“Strange people, vampires, and witches,” I said. “The dreams just keep getting worse.” We had chosen Dr Townsend because he was not only a haematologist, he was also a psychiatrist. So, he might conclude I was crazy, but at least he’d be obligated to do something about it. That had been our hope.
“Mythical beings.” Dr Townsend was silent for a long time. “Can you share with me one of these dreams, please.”
“Now?” I asked, surprised that he hadn’t fallen off his chair in disbelief. I had mentioned my nightmares to my best friend, Lina Lee, in year six. That had been the end of our friendship.
“If you don’t mind,” he said. “I’m a licensed psychologist as well as—”
“I know,” I interrupted, staring at him pointedly. “It’s one of the reasons we chose you.”
* I hope you enjoyed this little snippet*
Please do let me know what you think of it.
Blurb and more details coming soon.
I TOOK A CHANCE…
It’s 3 weeks today since I uploaded #FairyTaleDad to Swoon Reads. After spending the best part of two years writing and rewriting this story, it took a lot of courage to bring it out into the open. There’s always that nervous feeling that never goes away when you finally bring to light something you’ve been working on for so long. Of course, I had been dipping in and out of this story whilst working on other projects, but it still feels like a long time. Since I made the decision to upload to Swoon Reads, many questions have been reeling inside my head.
What if everyone hates this story?
What if it’s utterly rubbish?
What if everyone just ignores it?
What if I’m not cut out for this?
Even when you try to stay positive, it’s hard.
But I have been absolutely blown away with the incredible feedback #FairyTaleDad has received from the Swoon Reads Community! And I just wanted to take this opportunity to thank everyone who’s given Summer’s story a chance. Thank you for taking the time to read, rate or comment on the story.
It takes a lot of commitment to read an unpublished story, especially when there are thousands of amazing stories out there. Regardless of which route Summer’s story takes, I’ll always appreciate all the feedback I’ve received and will forever be grateful.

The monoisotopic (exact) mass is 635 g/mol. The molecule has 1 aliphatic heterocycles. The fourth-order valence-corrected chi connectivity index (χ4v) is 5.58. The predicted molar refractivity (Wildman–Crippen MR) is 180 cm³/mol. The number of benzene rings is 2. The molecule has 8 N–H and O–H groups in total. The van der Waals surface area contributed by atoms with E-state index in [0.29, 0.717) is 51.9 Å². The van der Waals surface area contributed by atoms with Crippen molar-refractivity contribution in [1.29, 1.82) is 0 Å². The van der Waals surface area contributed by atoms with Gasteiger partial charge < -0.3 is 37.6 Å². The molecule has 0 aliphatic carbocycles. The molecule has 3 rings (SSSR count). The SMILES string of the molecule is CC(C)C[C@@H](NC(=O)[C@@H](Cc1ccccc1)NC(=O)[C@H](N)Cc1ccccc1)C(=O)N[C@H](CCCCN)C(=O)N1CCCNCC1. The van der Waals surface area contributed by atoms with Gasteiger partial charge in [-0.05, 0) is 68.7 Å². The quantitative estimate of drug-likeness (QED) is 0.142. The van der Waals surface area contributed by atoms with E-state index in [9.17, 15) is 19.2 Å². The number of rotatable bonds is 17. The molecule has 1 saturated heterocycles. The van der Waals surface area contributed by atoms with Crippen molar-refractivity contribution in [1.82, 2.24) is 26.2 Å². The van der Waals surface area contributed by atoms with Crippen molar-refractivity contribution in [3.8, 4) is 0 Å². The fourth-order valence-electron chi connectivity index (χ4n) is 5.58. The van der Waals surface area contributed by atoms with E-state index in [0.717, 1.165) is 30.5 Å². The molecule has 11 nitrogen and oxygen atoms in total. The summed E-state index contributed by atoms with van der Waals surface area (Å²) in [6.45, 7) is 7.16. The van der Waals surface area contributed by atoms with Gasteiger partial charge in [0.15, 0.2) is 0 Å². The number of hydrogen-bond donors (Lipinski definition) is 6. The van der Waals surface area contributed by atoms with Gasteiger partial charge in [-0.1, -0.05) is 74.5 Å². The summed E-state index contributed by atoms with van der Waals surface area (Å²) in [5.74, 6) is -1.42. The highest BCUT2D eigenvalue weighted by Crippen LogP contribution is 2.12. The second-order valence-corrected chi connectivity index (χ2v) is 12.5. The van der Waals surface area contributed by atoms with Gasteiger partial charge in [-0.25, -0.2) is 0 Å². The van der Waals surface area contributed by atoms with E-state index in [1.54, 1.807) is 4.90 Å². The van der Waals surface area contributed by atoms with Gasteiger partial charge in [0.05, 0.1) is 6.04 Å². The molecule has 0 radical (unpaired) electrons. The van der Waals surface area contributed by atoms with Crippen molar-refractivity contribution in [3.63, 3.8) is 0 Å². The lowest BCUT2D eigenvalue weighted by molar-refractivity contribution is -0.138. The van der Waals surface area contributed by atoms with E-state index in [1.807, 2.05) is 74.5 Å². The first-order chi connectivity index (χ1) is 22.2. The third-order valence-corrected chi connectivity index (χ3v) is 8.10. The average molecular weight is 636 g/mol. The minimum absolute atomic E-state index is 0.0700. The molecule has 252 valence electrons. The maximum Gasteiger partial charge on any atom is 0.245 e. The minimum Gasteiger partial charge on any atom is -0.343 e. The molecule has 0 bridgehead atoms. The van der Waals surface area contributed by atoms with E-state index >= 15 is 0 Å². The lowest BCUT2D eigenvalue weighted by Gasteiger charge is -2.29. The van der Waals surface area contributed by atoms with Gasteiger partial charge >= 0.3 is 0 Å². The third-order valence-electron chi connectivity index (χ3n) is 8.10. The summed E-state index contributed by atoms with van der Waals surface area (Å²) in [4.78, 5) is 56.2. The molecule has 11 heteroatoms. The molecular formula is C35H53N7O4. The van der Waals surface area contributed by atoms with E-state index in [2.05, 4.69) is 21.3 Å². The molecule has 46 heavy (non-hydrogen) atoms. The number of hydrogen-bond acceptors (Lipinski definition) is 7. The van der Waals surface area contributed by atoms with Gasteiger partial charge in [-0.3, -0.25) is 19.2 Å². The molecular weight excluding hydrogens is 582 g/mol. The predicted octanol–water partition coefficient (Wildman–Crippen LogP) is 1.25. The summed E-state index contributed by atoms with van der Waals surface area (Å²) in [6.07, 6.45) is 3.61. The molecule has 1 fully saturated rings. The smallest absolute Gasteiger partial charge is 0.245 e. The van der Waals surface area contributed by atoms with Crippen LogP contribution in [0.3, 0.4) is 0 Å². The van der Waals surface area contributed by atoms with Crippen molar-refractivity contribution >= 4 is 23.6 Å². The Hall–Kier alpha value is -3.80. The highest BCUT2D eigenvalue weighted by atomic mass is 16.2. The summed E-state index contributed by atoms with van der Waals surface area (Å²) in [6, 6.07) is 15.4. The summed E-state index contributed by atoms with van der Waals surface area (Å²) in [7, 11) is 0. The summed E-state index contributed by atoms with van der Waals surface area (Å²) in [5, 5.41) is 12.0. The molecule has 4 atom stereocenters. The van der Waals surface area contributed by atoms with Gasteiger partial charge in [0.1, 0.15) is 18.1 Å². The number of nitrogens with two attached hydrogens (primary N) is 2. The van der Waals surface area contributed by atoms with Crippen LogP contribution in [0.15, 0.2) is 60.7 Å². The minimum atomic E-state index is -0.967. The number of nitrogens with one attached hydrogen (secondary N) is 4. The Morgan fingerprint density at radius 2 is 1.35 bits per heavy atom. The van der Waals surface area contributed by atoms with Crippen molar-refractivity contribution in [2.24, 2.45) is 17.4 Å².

Loved this! The characters are well written, including the secondary characters. I loved Summer – a strong character but with insecurities which were portrayed well. Henry is wonderful as is Summer’s Mum, Uncle Tony and the other adults who are in Summer’s life and I adored the IT-savvy neighbour too! Kept me turning the pages right up to the end. Great job!Swoon Reader
FOR A LIMITED TIME ONLY, AVAILABLE TO READ FOR FREE ON SWOON READS –>click here
Summer’s wish is to have a dad. But the odds of ever finding her biological father are one in a million. She’s the product of an anonymous sperm donor, an unscrupulous fertility agent and a closed fertility clinic.
When Summer’s best friend, Jake, performs an illegal hack for her seventeenth birthday, she’s in for a shocking surprise. All the evidence indicates that her father is Lord Henry Appleton, an English Lord, billionaire and CEO of the most esteemed real estate companies in London. Who could ask for a better father figure?
But getting close to him isn’t easy. Even if Summer lands the prestigious internship as his personal assistant, she must contend with Lord Henry’s conniving ex-girlfriend the relentless paparazzi, and the growing attraction between him and her mum–all while carrying a secret that only she and Jake know.
WHAT SWOON READERS ARE SAYING:
✫♥´* “A phenomenal modern-day fairytale that’s clever, uplifting and fun.” ✫♥´*
✫♥´* “Very interesting story that kept me intrigued and engaged in the book.”✫♥´*
✫♥´* “Fantastic. How much family really means. Family has unconditional love and faith. No one can replace anyone. Love holds and heals us.”
✫♥´* “This book instantly tugs at the strings of your heart and you want to see the whole thing through. It’s hard to put down. Once you start its mesmerizing. Love it!” ✫♥´*
✫♥´* “I realized a while back that most of the stories I’ve been reading, none of the main characters looks like me. This story is a first of its kind. Just beautiful 👏🏾👏🏾👏🏾” ✫♥´*
To START READING please click here
Sunday Surprise Cover Reveal!
I’m super thrilled to reveal the cover of my new Young Adult Contemporary Romance Novel, #FairyTaleDad. Before today I didn’t even think I’d reveal the cover, but I’ve decided to go for it. Why? Because 2019 is the year of stepping out of my comfort zone and being bold. Tomorrow I’ll be sending out the newsletter so no one misses out.
I have more announcements coming your way this week, so if you don’t want to miss out, please make sure you check my FB page for live updates.
P.S #FairyTaleDad is ready to read!
More details to come soon.
No one ever said finding her Dad would be easy. But sometimes a girl’s got to make the magic happen.#FairyTaleDad
I’m beyond thrilled that the penultimate book in the Heart of the Ocean Series is out today. There’s one more book left to go and my debut series will be complete. I want to thank all my readers who have read the series so far. It’s one thing writing a book I love to read, but when others love to read it too, it makes it more special.